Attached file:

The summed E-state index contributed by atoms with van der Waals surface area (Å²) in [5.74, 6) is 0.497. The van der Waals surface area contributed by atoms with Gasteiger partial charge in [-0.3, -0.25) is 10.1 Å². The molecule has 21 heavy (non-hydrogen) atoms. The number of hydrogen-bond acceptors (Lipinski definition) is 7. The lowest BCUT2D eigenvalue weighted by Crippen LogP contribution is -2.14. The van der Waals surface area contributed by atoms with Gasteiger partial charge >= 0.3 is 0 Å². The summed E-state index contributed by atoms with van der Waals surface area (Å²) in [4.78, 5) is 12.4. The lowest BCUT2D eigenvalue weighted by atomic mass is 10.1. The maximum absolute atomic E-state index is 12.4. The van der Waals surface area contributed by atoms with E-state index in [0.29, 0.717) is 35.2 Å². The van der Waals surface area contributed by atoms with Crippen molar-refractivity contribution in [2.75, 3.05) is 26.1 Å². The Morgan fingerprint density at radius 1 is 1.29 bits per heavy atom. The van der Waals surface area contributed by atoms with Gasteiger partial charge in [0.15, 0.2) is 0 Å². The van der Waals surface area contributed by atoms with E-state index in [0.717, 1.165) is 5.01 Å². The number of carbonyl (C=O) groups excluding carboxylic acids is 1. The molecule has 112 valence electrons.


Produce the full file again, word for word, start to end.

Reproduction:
The summed E-state index contributed by atoms with van der Waals surface area (Å²) in [5.74, 6) is 0.497. The van der Waals surface area contributed by atoms with Gasteiger partial charge in [-0.3, -0.25) is 10.1 Å². The molecule has 21 heavy (non-hydrogen) atoms. The number of hydrogen-bond acceptors (Lipinski definition) is 7. The lowest BCUT2D eigenvalue weighted by Crippen LogP contribution is -2.14. The van der Waals surface area contributed by atoms with Gasteiger partial charge >= 0.3 is 0 Å². The summed E-state index contributed by atoms with van der Waals surface area (Å²) in [4.78, 5) is 12.4. The lowest BCUT2D eigenvalue weighted by atomic mass is 10.1. The maximum absolute atomic E-state index is 12.4. The van der Waals surface area contributed by atoms with E-state index in [0.29, 0.717) is 35.2 Å². The van der Waals surface area contributed by atoms with Crippen molar-refractivity contribution in [2.75, 3.05) is 26.1 Å². The Morgan fingerprint density at radius 1 is 1.29 bits per heavy atom. The van der Waals surface area contributed by atoms with Gasteiger partial charge in [0.15, 0.2) is 0 Å². The van der Waals surface area contributed by atoms with E-state index in [0.717, 1.165) is 5.01 Å². The number of carbonyl (C=O) groups excluding carboxylic acids is 1. The molecule has 112 valence electrons.